Thursday, February 2, 2012

What's Good for the Goose...

Source: CTV News: Tory Senator: My Let-Killers-Hang Idea Has Lots of Support
Source: CTV News: Kenney's Office Apologizes for Sun News Stunt

While the OAS argument heats up in Ottawa, and it is something we will discuss in the future, we shall focus on these two items for today as it will become a bit of a generalized topic with regards to the Senator.

So, let's start with the news today that Immigration Minister Jason Kenney arranged a photo op of a 'new Canadian' Citizenship Oath ceremony with Sun TV that included very few new Canadians. In fact, of the ten citizens taking the oath only four were new Canadians. The other six were bureaucrats who were asked to pose as new immigrant for the photo op.

While allegations abound over who is at fault (e-mails suggest that Sun News is responsible for the idea of staging it AND for being unable/refusing to attend an actual ceremony), Kenney has apologized for the least to Sun News. Furthermore, Kenney and Sun News are jumping on the 'It's the bureaucracy's fault' band wagon and are blaming civil servants for the incident occurring.

Again, e-mails suggest otherwise, but we'll see where this ends up going. What we do know is that Harper's Government, and Kenney in particular, have always found themselves on the wrong end of things when stuff like this happens. If anything, Kenney is only continuing to show his incompetence as a minister; and if we had a Prime Minister who cared about substance over appearance, Kenney would have been turfed a long time ago.

What could possibly push this over the edge is the information on whether or not these civil servants posing as new citizens were still on the public dime when they did their photo op. If they were still on the clock, someone needs to answer for why they were. Either Sun News needs to reimburse the government, and as such the taxpayer, if they are proven to be responsible for setting up this photo op.

Or the government needs to explain why and who is responsible, for civil servants posing for a photo op under false pretenses while charging the time to taxpayers.

After all, if there's one thing I know about Canadians, it's that we get really riled when our tax dollars are misspent. And a false photo op, is one hell of an abuse of those dollars.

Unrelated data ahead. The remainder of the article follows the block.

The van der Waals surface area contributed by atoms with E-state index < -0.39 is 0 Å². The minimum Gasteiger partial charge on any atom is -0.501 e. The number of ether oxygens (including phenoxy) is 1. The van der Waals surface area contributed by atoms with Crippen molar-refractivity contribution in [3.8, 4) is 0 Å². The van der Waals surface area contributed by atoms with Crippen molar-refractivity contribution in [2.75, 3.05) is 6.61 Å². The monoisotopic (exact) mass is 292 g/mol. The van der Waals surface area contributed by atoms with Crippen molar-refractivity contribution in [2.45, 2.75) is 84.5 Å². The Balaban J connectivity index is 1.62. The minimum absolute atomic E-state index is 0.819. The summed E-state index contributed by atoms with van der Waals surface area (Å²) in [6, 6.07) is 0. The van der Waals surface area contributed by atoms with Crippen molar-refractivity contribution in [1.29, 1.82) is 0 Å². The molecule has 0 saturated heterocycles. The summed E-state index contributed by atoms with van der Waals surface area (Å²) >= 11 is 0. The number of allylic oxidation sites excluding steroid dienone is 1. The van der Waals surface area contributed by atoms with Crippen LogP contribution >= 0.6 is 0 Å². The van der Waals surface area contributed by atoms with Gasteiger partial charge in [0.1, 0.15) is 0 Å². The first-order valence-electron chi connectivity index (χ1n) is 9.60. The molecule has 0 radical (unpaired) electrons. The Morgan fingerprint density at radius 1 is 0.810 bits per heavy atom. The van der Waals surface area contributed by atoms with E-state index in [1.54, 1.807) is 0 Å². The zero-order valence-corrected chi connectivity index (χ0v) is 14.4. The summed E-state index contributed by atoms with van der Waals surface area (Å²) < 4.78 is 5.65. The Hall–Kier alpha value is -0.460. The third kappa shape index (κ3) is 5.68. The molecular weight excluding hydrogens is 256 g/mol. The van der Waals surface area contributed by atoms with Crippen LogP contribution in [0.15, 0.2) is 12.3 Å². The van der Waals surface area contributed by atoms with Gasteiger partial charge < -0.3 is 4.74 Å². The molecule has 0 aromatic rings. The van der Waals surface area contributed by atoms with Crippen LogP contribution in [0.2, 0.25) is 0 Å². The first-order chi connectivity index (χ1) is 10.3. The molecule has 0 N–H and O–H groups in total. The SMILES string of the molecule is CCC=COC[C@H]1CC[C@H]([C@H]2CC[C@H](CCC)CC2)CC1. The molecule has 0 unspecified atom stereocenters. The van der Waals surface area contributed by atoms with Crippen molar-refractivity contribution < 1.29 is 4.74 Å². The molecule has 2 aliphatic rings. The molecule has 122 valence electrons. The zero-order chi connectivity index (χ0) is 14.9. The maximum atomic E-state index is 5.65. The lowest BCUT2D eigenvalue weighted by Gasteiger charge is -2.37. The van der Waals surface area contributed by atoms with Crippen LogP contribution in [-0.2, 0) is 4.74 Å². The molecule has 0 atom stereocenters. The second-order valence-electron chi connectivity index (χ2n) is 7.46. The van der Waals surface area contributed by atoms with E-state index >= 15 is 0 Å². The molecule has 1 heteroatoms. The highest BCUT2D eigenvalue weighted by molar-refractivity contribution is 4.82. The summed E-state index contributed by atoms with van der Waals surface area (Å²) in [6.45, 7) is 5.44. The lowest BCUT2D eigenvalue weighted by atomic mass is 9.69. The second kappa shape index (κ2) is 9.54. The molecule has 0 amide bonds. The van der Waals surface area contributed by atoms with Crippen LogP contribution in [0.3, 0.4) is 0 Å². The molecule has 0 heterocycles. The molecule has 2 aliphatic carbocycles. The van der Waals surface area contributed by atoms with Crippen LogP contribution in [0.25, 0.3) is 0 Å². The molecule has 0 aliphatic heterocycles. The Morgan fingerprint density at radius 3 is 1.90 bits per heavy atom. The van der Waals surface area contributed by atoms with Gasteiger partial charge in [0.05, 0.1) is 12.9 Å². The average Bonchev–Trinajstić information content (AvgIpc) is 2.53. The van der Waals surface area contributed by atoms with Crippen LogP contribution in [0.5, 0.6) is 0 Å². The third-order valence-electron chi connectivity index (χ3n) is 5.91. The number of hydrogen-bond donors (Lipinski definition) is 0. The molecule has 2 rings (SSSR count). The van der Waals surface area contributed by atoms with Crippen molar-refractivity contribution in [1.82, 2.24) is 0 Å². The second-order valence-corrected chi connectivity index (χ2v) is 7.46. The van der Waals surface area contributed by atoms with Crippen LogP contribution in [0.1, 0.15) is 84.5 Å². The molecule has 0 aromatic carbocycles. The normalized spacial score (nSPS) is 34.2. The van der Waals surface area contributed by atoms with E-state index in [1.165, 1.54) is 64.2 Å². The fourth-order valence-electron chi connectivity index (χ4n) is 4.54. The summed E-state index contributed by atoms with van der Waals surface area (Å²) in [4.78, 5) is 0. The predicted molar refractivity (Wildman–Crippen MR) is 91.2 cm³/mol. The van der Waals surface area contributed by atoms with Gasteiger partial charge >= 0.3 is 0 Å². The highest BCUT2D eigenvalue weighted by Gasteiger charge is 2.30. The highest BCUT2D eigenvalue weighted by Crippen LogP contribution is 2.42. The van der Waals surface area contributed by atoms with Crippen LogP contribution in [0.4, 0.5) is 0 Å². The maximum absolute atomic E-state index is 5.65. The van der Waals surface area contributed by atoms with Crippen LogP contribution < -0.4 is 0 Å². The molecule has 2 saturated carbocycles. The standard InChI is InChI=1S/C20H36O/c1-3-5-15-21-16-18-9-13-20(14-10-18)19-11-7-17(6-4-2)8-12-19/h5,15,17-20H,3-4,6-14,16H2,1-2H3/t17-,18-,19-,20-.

And that brings us to Pierre-Hugues Boisvenu, a Conservative Senator for the province of Quebec. Boisvenu made headlines after speaking about Bill C-10, by saying that certain prisoners should be provided a length of rope and the option to hang themselves.

Boisvenu eventually retracted his comments, although today he's made statements suggesting that his backtracking wasn't fully truthful. After all, he's now come out and said that he's received hundreds of e-mails of support over what he said. Usually, someone who backs away from something they said don't turn around the next day and try to defend it by saying people agree with what was said.

But that's not what's at issue here.

What is at issue is the odd hypocrisy that we continue to see from the Conservative Party and their ideas on the 'sanctity of human life'.

Although the Conservatives have said they have no intention to re-open the Capital Punishment debate, and Harper has confirmed this in the wake of Boisvenu's comments; the double standard that the Conservatives hold true continues to exist.

For example, let us examine the sticky issue of euthanasia.

Boisvenu made the remark that prisoners who are beyond the hope of redemption should not be locked away. But would Senator Boisvenu make the same argument for someone who has no hope of recovery from a terminal illness? Probably not, given that Conservatives are generally against assisted suicide.

Yet, why then it is okay to suggest prisoners should kill themselves if they can't be rehabilitated?

Now, we're all used to hypocrisy in politics. We see it all the time, especially with the Harper Conservatives. But this is a question that needs to be asked: As a nation, are we willing to step forward and admit that another human's life is worth less than another?

That is the argument that Boisvenu is making. That certain people, prisoners, are less deserving of life than others and we should do what we can to expedite their removal from the realm of the living. It's an argument that has appeared in various ways and various methods since time immemorial, but it is a question that Canadians haven't really addressed.

Actually, nevermind, we have addressed it. Canada had a reputation as peacemakers and deal brokers, if only because of our belief in the sanctity of human life and the need to defend it. We did not stop to question whether we should protect Muslims from ethnic cleansing in Bosnia, we simply rushed to defend them because it was the right thing to do.

Yes, prisoners have made mistakes and they have committed actions that have negatively affected others. But, they are still a human being. Committing a crime does not change that, or make them subhuman. By suggesting that we should literally 'string them up', provided that it is their choice, Boisvenu is admitting a thought process that we know Conservatives have but try to keep secret: That some human lives are worth less than others.

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